1. When working with smaller sample sizes, adequate statistical power (and therefore statistical significance) is VERY hard to achieve.
2. There is limited precision and accuracy when using categorical or ordinal outcomes, which can further decreases statistical power.
3. When measuring for small effect sizes, small sample sizes cannot provide enough variance in the outcome to detect clinically meaningful, but small effects. This REALLY decreases your statistical power since inferential statistics depend upon variance in the mathematical sense.
With this being said, remember to interpret the p-values yielded from RCT level studies with small sample sizes in the context of the aforementioned points. If a treatment effect does not obtain statistical significance, but appears to be CLINICALLY SIGNIFICANT with a p-value approaching significance (Type II error), then perhaps more credence can be found in the effect.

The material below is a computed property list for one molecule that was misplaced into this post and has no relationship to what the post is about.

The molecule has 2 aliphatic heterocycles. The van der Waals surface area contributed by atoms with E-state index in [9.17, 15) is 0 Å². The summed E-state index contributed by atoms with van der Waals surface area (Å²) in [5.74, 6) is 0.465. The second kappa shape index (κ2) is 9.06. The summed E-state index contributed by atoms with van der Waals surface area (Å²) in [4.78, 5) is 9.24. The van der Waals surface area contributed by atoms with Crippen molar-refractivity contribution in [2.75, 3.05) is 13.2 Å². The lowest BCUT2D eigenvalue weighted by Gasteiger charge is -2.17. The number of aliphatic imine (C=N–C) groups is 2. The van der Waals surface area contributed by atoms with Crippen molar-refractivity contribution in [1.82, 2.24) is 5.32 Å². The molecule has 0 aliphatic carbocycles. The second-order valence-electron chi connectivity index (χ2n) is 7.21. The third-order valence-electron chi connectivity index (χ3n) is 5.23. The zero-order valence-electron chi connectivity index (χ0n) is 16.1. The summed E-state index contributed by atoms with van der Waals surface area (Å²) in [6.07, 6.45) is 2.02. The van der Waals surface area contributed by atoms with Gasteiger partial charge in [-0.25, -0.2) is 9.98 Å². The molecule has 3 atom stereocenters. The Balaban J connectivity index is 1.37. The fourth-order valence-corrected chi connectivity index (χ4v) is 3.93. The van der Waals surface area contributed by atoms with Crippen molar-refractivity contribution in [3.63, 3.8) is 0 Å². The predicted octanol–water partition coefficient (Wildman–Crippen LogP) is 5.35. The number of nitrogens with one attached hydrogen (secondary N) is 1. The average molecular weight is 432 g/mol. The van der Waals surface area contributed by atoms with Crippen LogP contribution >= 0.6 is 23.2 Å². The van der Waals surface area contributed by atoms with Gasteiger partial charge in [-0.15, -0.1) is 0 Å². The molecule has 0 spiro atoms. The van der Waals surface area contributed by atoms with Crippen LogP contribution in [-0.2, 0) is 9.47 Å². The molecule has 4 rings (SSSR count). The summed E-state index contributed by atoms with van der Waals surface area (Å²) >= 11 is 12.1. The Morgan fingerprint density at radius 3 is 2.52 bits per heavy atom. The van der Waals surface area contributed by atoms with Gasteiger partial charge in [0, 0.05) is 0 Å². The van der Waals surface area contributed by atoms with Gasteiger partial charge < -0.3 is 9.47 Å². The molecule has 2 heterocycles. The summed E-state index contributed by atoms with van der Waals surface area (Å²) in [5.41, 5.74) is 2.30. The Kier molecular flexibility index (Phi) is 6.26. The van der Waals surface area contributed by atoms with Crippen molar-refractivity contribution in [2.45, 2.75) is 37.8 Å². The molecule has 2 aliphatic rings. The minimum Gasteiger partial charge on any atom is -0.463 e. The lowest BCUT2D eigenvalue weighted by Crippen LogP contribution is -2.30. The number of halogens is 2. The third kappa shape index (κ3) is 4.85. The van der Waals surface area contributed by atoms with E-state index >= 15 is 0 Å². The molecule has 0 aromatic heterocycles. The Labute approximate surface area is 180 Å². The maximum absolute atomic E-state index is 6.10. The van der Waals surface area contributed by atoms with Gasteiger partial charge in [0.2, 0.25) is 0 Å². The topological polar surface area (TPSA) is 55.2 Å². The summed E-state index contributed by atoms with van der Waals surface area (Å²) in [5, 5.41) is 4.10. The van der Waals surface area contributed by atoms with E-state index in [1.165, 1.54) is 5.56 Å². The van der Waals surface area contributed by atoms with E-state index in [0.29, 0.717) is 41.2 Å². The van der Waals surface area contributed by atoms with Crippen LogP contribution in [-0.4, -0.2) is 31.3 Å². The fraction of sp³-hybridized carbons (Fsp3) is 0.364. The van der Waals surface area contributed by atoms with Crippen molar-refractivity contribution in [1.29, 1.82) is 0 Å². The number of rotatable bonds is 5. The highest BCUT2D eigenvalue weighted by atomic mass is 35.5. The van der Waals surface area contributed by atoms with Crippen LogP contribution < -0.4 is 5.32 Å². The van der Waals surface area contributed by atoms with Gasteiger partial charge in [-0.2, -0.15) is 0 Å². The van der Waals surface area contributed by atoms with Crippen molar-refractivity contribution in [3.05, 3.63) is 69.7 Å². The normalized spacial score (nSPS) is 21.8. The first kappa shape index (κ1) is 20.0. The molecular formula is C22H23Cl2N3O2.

If researchers run bivariate tests on 30 different outcomes with less than 20 observations and claim significance without a Bonferroni adjustment, throw the article out.